• The buyer has deposited the agreed purchase price in an escrow account. Usually, the buyer transfers the purchase amount after the signing, i.e. the day when an SPA or APA has been signed by all parties. This step assures the seller that the purchase price will be received. An escrow account can be handled by a notary public
  • The seller has initiated the transfer of the company shares and the transfer of a seller account to the buyer and this transfer has been completed. This step secures the investor in the acquisition of the acquisition target.

Once these essential conditions are met, a protocol is signed by the seller and the buyer. This protocol is now handed over to the notary, who manages the purchase price in a separate account. The notary then also initiates the entry of the sale in the commercial register so that the business shares change. A positive side effect is that the seller is guaranteed to receive his money upon fulfillment of the closing conditions. Depending on the agreement, the transfer takes place either directly upon fulfillment of the closing conditions or on the agreed closing day, if the closing conditions are fulfilled beforehand. Since there should only be a few days or weeks between the signing day and the closing day anyway, there are generally no long waiting periods for the payment of the sales price.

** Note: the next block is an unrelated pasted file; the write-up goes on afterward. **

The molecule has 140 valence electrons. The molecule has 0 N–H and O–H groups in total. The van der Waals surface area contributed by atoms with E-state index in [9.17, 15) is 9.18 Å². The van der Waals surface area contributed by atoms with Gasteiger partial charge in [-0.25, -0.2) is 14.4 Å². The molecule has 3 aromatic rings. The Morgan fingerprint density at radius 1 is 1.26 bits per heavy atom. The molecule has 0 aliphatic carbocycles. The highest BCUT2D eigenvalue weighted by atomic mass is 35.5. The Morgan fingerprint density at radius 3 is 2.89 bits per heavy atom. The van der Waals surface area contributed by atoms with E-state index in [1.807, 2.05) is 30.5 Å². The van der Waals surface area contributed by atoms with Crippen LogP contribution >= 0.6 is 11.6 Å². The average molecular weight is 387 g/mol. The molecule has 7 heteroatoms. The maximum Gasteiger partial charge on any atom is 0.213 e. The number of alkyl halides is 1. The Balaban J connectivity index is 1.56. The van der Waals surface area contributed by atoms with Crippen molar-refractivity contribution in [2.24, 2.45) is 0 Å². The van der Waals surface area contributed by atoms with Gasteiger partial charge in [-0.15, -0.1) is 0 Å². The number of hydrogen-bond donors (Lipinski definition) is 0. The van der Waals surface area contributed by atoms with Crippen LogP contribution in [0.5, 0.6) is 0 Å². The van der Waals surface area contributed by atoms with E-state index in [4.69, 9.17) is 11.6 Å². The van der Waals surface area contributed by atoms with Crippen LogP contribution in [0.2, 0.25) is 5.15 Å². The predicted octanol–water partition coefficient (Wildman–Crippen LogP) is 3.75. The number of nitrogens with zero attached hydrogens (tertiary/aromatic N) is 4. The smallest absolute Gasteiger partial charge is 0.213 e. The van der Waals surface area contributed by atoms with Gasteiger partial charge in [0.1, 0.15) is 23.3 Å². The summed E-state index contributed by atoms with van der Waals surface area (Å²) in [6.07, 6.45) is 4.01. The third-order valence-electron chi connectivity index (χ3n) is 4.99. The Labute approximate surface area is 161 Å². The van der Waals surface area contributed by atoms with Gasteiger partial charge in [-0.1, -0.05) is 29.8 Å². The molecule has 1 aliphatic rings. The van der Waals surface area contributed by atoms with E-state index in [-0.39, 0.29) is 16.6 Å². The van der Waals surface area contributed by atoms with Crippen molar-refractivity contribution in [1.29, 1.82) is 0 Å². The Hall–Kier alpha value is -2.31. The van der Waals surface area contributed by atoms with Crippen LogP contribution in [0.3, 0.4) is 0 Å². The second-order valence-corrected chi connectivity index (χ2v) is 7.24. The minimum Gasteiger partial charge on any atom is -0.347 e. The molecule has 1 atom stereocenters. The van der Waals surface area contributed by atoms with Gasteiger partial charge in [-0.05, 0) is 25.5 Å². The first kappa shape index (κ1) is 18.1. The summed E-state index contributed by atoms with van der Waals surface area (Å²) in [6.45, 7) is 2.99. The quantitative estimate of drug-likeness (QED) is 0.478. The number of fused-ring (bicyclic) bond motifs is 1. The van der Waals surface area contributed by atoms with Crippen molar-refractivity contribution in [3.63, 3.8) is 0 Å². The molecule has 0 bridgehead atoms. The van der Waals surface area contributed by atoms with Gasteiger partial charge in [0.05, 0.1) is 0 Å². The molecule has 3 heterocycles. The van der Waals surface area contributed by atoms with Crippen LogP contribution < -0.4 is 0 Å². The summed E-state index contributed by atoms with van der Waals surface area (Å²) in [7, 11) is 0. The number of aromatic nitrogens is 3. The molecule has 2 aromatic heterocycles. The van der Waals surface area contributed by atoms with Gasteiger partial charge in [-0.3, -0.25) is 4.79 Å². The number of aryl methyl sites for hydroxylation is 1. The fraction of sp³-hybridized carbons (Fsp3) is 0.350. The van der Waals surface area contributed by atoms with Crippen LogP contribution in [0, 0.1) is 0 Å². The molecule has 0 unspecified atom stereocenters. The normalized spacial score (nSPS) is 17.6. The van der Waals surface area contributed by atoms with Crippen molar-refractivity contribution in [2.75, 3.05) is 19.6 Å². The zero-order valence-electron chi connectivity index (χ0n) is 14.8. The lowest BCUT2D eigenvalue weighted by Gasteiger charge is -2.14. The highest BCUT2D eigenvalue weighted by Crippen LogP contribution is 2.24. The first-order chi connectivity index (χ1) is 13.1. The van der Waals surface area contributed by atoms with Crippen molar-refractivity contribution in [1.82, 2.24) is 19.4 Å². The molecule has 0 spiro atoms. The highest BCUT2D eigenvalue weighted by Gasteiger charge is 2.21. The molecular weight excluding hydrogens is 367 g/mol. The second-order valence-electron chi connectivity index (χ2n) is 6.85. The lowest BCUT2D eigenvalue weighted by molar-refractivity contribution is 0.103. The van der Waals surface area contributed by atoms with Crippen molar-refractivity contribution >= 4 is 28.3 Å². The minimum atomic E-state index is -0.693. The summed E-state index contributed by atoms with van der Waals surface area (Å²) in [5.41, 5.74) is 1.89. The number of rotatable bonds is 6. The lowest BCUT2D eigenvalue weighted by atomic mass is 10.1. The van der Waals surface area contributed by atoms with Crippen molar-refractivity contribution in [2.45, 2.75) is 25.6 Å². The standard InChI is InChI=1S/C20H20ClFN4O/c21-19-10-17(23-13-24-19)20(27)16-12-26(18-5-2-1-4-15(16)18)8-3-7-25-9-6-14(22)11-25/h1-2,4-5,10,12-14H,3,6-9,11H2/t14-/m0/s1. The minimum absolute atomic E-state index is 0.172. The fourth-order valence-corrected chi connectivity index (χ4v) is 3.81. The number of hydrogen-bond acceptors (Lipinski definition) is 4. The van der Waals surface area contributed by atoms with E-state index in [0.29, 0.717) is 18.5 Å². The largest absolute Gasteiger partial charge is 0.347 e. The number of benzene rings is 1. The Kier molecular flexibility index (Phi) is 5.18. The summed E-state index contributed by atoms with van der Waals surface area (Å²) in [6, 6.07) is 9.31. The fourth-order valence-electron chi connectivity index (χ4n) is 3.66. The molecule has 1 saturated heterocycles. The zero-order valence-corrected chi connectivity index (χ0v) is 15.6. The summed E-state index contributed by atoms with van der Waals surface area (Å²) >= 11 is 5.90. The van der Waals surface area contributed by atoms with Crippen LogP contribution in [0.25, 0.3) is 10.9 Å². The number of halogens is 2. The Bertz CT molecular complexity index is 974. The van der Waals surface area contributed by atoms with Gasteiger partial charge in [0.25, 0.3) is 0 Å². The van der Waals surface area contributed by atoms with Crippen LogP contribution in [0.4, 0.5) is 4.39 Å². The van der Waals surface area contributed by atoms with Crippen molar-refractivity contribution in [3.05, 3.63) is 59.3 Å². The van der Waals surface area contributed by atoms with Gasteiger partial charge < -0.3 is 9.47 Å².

With the closing day at the latest, the seller is no longer the owner of the company and should now also inform employees and suppliers. In particular, employees must be adequately informed about the change of ownership, because employees deserve information and brief background information about the sale to a new owner. A change of owner often causes uncertainties and concerns among employees. In my view, these uncertainties and concerns must be heard, because employees legitimately want to know who will now be the new owner and the new boss. Employees’ questions should therefore be answered transparently and honestly. In my experience, transparency about the sale of a company builds trust in the new owners and bosses. Keep this in mind when the closing is imminent and prepare well for possible questions from the workforce.

The closing marks the start of the integration phase for the buyer, which is also known as post-merger integration.

Do you have further questions about the process of selling a company or do you want to sell? Then become a Lucky Flipper and arrange your free initial consultation with us: